The existence of the Church of Our Holy Saviour began in 1838 when James Brooke (1803 – 1868) headed a private expedition to Borneo to help suppress a revolt. Brooke became the first Governor of Labuan on 18th December 1846 when a treaty was signed with the Sultan of Brunei.
Letters of Patent were issued on 6th June 1855, erecting the “island of Labuan and its Dependencies into a Bishop’s See or Diocese to be styled the Bishopric of Labuan.” Rev. McDougall led the first group of missionaries from England to Borneo and was nominated as the first Bishop of Labuan. On 18th December 1866, He consecrated under the name of “St. Saviour’s Church”, a church erected at Labuan the previous two years under Rev. Moreton.
In 1889, Rev W.H. Elton was the Rector-in-charged for the Labuan church. Being based in Sandakan, Rev. Elton visited Labuan every quarter up to 1899, when the Bishop made arrangements for the Rev. Fred Perry (Missionary for Keningau) to visit Labuan six times a year. Lay services were held by Mr H St. John Hughes on the other Sundays. The Labuan Mission had two centres, one at Victoria Harbour, where European Christians predominate, and the other at Coal Point (the other side of the Island), where the Chinese Christians have built themselves a little church and are ministered by Chinese catechists.
In Rev. Elton’s 1891 annual report to SPG, he wrote: “The chief work of this third year of the North Borneo Mission has been building a third Mission station at Labuan. Just two years ago, the handsome little church (St. Saviour’s Church), built during Bishop McDougall’s Episcopate, was burnt to the ground in a jungle fire, and it was impossible to raise enough funds to rebuild the church; I am building a good substantial school-church, closer to town, on a site given to the SPG for a school some three years ago. The building was all but completed four months ago when a hurricane of unusual violence visited Labuan and completely wrecked the building. However, I went down to Labuan and signed a new contract for the rebuilding of the school church, and I have already raised more than half the sum required in North Borneo. I hope to open the school church before the end of the year. As yet, we have no English missionary for Labuan, so for the present, I intend to place a Chinese schoolmaster there and to visit him about once every three months, and then spend a Sunday there and hold service for the Europeans, of whom there now numbers twenty to thirty”.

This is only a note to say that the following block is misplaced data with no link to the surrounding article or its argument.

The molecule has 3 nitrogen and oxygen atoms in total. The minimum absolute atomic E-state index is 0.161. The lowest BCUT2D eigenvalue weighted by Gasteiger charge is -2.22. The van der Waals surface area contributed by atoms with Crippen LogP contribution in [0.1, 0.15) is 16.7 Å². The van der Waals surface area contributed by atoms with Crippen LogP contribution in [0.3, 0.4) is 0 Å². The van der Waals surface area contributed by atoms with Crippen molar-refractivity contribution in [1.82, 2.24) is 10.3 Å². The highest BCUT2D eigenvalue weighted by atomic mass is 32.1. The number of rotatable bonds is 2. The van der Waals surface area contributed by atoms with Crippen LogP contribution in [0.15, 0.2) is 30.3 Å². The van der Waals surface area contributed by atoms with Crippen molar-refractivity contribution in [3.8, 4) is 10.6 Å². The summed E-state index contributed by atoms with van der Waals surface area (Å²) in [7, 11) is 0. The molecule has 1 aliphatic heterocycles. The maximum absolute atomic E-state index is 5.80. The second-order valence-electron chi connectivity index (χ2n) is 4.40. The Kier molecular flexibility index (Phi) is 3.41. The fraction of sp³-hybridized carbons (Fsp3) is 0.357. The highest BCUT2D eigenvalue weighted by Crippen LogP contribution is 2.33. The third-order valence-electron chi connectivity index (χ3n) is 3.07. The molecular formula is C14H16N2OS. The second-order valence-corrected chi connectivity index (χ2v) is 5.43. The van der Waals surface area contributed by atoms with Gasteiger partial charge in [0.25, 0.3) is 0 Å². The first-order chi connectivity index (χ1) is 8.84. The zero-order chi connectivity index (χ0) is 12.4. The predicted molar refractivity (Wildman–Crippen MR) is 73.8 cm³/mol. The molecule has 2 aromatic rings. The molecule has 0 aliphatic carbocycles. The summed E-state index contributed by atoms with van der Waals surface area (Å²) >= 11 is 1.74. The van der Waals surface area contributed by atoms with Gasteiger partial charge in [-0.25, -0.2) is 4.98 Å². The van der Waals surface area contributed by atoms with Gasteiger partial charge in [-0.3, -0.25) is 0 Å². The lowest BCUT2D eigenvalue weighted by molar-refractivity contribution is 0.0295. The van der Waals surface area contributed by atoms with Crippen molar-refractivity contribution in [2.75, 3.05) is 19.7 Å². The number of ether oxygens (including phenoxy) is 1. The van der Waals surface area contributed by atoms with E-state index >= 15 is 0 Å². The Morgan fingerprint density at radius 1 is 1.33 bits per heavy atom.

Pending the rebuilding of the church at the former place, services were held in the school-church, which was completed in December 1892, and was opened the following February. A Chinese schoolmaster with excellent testimonials came from Hong Kong but left shortly after his first attack of fever. The school then was only used for services when the Bishop of Rev. Elton could visit Labuan or when a layman could be found who would take the services. In 1921, the Labuan church was in the care of an honorary reader called Chin Wai Sik. Rev. C Collis and Rev. Chin Pui Yin were taking turns visiting Labuan every month until Rev. Chin was made priest-in-charge sometime before 1933.
In light of the growing population of Labuan who lived in the town, the church site was considered too far for most. A decision was made to move the church nearer to town. In 1936, funds were sufficiently raised for a new church, and a third church, named “The Church of Our Holy Saviour,” was built.
In 1950, Mrs. D.M. Boyd donated the 3.17 acres of land in which our present church building stands. On 27th September 1949, Mr. Chin Tsun Leong was licensed as the first Honorary Lay Reader in Labuan. Since then, Labuan began to produce fruits for full-time workers. The Church received its first full-time Sabahan pastor in 1977 when Rev. Herbert Tong took over from Rev. Peter Stretton. Under the leadership of Rev. Herbert Tong and his wife, the church moved into evangelism, discipleship, stewardship, and the Children’s Outreach Sunday school. During his ministry, sister Chua Ping Ching responded to full-time calling in 1980.
n 1982, as Rev. William Vun succeeded Rev. Tong, the church reaped the fruits of evangelism when the first 100-barrier (attendance) was broken. The need for a bigger church was felt, which resulted in the building of the present Church building. It was during his time of ministry that we see Rev. John Yeo today standing as the first “son of the soil” who responded to the Lord’s full-time call then.
The charismatic renewal took place under the leadership of Rev. John Loh, Rev. Moses Chin, and Rev. Robert Vun. The body of Christ began to be aware of the presence and power of the Holy Spirit. In 1996, Rev. John Yeo took office as Priest-in-Charge. The Church adopted the Cell-Church Structure on 18th March 1998. Mobilization of evangelism and discipleship is done through cell (small) groups. On 23rd September 2000, Rev. John Yeo was installed Rector of the parish of Our Holy Saviour, in conjunction of the church’s Jubilee celebration.